In "Second Nature," Chloe Wise unveils a series of portraits and still-lives she painted while in quarantine. Presented online by Almine Rech, the show embraces intimate subject matter, rendered in a straightforward, lucid manner—a break from Wise's past focus on large-scale compositions, rife with symbolism—as much so a testament to the understated power of subjective observation in this fraught moment.
Below, Wise considers the genesis of these works:
After what felt like an eternity of quarantine-fueled reflection and ruminative stasis—much of it spent baking, fearfully reading the news, and drawing friends' faces via FaceTime—I finally started painting again by early summer. I ultimately completed a series of small, intimate works with no coherent theme, void of the ambition I had previously come to expect from myself in terms of scale and compositional complexity. I found it liberating, that is, painting just for fun—and discovering the nomadic versatility my tiny easel provided.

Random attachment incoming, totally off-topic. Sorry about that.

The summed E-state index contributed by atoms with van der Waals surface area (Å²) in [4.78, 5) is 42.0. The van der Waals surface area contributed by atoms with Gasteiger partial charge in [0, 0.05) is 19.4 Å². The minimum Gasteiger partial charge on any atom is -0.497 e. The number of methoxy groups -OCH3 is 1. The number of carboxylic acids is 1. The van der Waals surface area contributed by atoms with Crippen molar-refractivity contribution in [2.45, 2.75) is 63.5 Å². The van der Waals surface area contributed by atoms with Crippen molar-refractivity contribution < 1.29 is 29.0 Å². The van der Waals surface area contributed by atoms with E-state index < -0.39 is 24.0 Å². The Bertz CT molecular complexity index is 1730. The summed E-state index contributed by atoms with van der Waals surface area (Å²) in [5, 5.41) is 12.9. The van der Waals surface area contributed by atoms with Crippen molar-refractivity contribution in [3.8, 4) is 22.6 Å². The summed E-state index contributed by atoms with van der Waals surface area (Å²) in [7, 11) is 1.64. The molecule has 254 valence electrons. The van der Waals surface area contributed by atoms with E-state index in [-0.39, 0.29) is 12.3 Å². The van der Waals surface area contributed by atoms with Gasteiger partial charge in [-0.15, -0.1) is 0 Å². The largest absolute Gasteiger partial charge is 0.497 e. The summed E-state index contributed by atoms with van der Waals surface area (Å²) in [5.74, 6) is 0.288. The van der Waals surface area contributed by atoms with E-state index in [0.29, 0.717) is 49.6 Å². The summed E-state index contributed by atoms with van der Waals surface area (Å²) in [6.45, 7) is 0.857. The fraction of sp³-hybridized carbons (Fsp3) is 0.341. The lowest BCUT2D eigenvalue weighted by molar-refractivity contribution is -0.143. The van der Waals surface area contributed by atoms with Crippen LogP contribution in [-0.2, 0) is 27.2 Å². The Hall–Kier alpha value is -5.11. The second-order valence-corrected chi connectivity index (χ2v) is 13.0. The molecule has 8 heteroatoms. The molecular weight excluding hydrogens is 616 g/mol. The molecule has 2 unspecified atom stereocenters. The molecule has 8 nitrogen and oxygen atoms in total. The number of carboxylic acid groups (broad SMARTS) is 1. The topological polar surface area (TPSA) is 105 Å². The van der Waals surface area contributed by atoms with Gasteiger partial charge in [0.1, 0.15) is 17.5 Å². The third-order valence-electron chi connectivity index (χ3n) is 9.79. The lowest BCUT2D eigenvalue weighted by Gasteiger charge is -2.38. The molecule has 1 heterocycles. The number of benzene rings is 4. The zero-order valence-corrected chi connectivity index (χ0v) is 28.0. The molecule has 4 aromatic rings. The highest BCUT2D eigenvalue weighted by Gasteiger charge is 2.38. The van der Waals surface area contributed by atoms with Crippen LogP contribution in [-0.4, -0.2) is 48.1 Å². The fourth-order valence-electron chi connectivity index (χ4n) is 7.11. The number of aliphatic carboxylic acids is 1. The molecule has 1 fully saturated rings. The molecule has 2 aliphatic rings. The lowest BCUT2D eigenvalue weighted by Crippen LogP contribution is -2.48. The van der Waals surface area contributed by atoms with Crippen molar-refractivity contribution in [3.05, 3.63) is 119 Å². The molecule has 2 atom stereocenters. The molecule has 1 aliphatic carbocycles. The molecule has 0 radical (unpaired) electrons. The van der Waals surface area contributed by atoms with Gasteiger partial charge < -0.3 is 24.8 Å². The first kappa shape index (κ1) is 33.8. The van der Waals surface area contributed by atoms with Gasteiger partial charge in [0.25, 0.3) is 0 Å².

Spending lockdown in a house out east on Long Island, I looked to my surroundings for other subjects: friends illuminated by the sunset, a glass of water near my bedside, and my gorgeous Siamese children, Pluto and Hans [pictured].
Given the macro-level injustice and outrage flowing out from the public sphere on a daily basis in this year of our lord 2020, I found a sense of relief in the relative, micro-dimensions of these paintings, as well as in taking a decidedly more introspective approach in choosing what to depict.
I want and expect art to stand up to the political, to speak truth to power, and to defamiliarize the familiar—but I also want to allow for the personal, the mundane, the banal, and the intimate to maintain a role of importance.
Chloe Wise, Hans and Pluto, 2020. Oil on canvas, 10 x 10 x 1 1/2 inches.